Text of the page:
The Federal Reserve tempered its optimism about the pace of growth in the world's largest economy yesterday, keeping its stimulus measures in place, even as new figures showed that the US had expanded at a faster than expected rate in recent months.
Figures from the Commerce Department showed that output had climbed at an annualised pace of 1.7 per cent between April and June, which was a much better result than the 1 per cent expansion that was forecast by economists.
While the positive second-quarter figure was accompanied by a downward revision to data for the first quarter, the report underscored the sense that the American economy was gathering momentum.
The Commerce Department said that the US had expanded by 1.1 per cent between January and March, compared with an earlier estimate of 1.8 per cent.
Yesterday's report also included revisions to historical data as part of a periodic overhaul of the underlying methodology.
The revised figures showed that the US grew at a pace of 2.8 per cent over 2012, compared with a previous estimate of 2.2 per cent.
However, optimism about the revision was tempered by the proviso that much of the additional growth occurred early in the year.
The overall picture was of an economy that, while it is recovering, has endured a rocky time as it emerges from the recent recession. The figures were immediately scrutinised for clues about the outlook for monetary policy, with the Fed, which is currently is buying up $85bn (£56bn) worth of mortgage-related and government bonds each month, debating a reduction in the programme. In a policy statement issued after the GDP figures, the Fed said the pace of expansion in the US over the first half of 2013 had been "modest", a shift in emphasis last month, when the central bank said the economy had been expanding at a "moderate pace."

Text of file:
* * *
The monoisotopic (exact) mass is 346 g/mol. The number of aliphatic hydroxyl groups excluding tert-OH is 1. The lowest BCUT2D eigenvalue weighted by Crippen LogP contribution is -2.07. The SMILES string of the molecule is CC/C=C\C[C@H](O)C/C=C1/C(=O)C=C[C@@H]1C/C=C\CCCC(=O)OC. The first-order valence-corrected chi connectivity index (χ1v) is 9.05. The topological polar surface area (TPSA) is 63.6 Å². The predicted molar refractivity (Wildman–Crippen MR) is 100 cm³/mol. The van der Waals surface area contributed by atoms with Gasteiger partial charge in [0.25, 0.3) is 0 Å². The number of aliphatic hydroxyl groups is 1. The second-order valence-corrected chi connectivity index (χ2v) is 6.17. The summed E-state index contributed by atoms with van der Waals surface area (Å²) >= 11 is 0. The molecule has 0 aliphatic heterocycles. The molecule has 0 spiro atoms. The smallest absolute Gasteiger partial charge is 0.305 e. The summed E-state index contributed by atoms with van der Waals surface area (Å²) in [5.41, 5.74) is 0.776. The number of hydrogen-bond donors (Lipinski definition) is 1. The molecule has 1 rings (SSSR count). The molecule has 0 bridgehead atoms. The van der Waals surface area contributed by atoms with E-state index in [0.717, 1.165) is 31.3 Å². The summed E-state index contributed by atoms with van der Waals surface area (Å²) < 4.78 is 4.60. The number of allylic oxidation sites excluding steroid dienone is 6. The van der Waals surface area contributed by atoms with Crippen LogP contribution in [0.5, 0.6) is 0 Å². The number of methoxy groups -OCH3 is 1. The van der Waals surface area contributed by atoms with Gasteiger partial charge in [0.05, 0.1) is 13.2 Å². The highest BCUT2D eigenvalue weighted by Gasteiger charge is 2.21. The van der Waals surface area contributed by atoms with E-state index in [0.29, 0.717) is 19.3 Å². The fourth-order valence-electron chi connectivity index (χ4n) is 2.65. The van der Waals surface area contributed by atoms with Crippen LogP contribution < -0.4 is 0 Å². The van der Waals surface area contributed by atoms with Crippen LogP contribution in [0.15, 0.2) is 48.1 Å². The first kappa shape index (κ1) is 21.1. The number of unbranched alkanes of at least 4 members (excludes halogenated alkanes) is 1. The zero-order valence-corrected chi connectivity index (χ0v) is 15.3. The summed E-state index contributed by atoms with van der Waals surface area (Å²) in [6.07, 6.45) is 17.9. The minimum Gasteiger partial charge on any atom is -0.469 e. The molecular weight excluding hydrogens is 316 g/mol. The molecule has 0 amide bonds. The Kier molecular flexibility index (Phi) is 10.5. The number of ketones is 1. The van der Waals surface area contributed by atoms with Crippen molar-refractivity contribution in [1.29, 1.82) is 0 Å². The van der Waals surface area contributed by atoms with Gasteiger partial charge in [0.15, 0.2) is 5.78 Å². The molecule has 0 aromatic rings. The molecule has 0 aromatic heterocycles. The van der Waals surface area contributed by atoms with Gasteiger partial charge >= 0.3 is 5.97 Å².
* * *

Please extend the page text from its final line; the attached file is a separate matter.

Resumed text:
Highlighting rising mortgage rates and low inflation as indicators that would monitor closely, the bank said it would keep its bond programme intact for now.
Previously, the Fed chairman Ben Bernanke has indicated that the Fed might begin reducing the scope of the programme later this year – a process that has become known as 'tapering' – and potentially wind it down completely around the middle of next year.
The suggestion has already caused sharp swings on markets worldwide, as investors eye the beginning of the end of a loose monetary regime in the world's largest economy.
Complicating the calculations for those on the outside is the expected change in the leadership of the Fed, with Mr Bernanke widely anticipated to step down early next year.
His deputy, Janet Yellen, and the former US Treasury Secretary, Larry Summers, are seen as frontrunners to replace Mr Bernanke. An announcement on the succession is likely to be made in the autumn.
Until then, speculation is likely to continue about how the next Fed chairman might influence policy changes, with Mr Summers having previously questioned the impact of quantitative easing.
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